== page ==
A guide to car batteries

How does a car battery work? And how long will it last? Here’s our guide to the ins and outs of car batteries, and what to do if yours dies. 

How does a car battery work? And how long will it last? Here’s our guide to the ins and outs of car batteries, and what to do if yours dies. 

Daniel Hutson
From the Motor team
minute read
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Posted 14 JANUARY 2020

What does a car battery do?

A car battery supplies electricity to your car’s starter motor, which is what gets the engine going. The battery also powers up the radio, lights and on-board computer.

How much does a car battery cost?

That depends on the type of battery you need, and where you buy it from. Car batteries range between £53 and £260. But you’ll also need to factor in the cost of fitting it.  

Can I change a car battery myself? 

It’s not a good idea. Knowing which type of car battery to fit takes expertise. And if you make a mistake it could be dangerous, as well as expensive to put right. Only a trained mechanic will be able to tell if the fault is with the battery or the car itself. 

How long do car batteries last? 

A car battery should last around five years. But it could wear down quicker if you make lots of small journeys. Other factors affecting your battery’s lifespan include the temperature and how you treat the car. 

How do I know if I need to replace my car battery?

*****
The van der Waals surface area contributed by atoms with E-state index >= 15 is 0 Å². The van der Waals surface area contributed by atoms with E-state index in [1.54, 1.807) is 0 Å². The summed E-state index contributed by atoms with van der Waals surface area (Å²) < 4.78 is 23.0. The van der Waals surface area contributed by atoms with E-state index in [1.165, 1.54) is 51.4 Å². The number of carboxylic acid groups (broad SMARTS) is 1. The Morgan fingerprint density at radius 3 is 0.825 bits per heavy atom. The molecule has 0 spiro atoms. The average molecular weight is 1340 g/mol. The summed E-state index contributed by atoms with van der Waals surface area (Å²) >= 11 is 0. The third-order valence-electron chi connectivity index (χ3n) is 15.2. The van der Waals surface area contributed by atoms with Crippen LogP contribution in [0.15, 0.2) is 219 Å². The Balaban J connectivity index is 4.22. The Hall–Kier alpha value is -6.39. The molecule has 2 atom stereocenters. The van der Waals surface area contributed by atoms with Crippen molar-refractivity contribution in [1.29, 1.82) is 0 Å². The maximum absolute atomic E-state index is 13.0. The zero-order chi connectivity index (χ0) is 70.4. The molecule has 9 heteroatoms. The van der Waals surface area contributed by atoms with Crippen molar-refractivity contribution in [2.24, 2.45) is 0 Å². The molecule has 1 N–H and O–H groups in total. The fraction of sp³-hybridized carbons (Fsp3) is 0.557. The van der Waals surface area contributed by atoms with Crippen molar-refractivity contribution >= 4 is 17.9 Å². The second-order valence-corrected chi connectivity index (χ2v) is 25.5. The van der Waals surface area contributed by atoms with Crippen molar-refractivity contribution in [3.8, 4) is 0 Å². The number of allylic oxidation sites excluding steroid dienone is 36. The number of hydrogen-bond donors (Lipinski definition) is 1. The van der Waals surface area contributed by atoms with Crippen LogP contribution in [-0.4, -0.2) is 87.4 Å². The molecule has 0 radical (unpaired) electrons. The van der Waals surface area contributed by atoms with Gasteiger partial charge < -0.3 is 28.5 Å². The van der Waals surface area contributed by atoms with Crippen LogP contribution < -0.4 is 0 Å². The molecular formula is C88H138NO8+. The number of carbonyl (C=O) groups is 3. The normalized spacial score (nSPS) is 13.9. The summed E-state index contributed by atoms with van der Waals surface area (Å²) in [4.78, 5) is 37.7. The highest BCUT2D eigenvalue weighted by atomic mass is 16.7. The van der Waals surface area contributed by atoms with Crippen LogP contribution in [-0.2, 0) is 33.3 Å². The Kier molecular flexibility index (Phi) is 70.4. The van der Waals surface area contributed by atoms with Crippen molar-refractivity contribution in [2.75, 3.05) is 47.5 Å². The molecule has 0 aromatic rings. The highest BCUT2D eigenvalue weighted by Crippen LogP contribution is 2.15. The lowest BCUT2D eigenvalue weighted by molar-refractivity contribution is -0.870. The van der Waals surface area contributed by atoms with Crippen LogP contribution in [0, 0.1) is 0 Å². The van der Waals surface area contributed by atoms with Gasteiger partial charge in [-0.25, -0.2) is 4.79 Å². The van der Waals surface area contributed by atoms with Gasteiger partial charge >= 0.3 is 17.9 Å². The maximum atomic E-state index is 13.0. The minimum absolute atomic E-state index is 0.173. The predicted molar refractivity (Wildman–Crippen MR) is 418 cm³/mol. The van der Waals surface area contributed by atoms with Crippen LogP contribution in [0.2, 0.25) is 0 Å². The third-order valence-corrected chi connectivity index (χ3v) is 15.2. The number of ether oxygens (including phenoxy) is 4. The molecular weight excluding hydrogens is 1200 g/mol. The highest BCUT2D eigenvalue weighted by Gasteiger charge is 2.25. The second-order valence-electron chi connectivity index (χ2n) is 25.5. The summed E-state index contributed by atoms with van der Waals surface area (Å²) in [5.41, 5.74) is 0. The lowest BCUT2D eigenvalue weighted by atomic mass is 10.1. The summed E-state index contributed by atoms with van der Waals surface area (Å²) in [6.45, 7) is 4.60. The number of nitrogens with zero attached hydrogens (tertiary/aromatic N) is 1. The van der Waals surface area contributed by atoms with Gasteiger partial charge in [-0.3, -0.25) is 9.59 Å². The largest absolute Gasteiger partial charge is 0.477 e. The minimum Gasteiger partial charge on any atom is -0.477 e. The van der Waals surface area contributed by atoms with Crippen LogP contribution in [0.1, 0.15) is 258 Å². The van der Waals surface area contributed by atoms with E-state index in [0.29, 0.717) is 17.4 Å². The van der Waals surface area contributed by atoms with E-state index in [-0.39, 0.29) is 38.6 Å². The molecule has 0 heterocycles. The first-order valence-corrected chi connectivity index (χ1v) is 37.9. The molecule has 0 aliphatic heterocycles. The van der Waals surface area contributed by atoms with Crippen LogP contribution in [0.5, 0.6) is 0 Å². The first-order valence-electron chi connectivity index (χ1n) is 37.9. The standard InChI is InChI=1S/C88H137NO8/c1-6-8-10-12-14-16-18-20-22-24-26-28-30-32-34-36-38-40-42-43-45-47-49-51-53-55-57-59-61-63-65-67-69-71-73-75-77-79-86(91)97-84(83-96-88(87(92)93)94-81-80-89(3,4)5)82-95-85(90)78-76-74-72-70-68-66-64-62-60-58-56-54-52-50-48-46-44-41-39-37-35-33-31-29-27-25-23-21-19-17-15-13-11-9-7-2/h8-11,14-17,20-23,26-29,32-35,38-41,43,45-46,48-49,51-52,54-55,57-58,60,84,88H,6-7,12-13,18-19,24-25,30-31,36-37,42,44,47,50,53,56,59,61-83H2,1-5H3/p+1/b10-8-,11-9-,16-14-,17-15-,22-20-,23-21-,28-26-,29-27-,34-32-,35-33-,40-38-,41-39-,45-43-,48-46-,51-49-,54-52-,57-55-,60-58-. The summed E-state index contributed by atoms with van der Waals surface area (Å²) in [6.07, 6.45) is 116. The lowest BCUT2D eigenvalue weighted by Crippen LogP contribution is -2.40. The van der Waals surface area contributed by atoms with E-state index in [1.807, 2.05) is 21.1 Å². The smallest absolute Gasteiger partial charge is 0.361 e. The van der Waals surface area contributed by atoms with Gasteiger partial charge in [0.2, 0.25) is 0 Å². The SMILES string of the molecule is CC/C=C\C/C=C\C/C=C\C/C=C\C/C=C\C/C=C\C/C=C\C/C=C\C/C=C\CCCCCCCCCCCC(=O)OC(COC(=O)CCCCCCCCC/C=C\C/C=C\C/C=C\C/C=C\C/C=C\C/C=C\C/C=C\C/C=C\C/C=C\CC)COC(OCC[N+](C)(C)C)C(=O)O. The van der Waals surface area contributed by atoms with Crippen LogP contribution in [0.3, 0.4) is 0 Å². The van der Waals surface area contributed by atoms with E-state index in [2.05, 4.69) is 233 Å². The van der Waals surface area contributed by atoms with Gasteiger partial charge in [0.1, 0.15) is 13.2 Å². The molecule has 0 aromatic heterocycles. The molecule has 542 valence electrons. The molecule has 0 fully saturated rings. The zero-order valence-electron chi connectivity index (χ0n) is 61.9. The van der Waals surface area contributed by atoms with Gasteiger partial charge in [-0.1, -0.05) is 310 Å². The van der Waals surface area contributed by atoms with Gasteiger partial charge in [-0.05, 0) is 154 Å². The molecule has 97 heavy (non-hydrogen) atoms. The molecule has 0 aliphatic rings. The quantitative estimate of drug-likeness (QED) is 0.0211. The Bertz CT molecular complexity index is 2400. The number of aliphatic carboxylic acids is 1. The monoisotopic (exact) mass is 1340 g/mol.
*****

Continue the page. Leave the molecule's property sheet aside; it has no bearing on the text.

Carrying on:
Here are a few telltale signs that your car battery needs replacing:

  • the car is slow to start
  • the electrics don’t work
  • the dashboard warning symbol is illuminated.

How do I avoid running down my car battery? 

There are a few ways that could prolong the life of your car battery:

  • don’t use the radio or other electronics when the car’s engine is off
  • take a look at the battery. Is there gunk on the cables? If so, there are products you can buy to remove it 
  • avoid making lots of short journeys
  • when you leave the car, make sure all internal lights and the headlights are turned off.

What do I do if my car battery dies? 

Firstly, remember you’re not alone. Around two-thirds of UK breakdown callouts are the result of dead car batteries. This happens most often when people leave the lights on while the engine’s not running. Easy to forget, especially if you’re a new driver.

But you may be able to fix the problem yourself by jump-starting the car. For that, you’ll need some jump leads and a driver who’s willing to attach them to their own car. After you’ve started the engine, keep driving for at least half an hour until your own battery has charged. 

It might be worth keeping a battery charger in your boot at all times, in case your battery dies and there isn’t another driver around to help you. 

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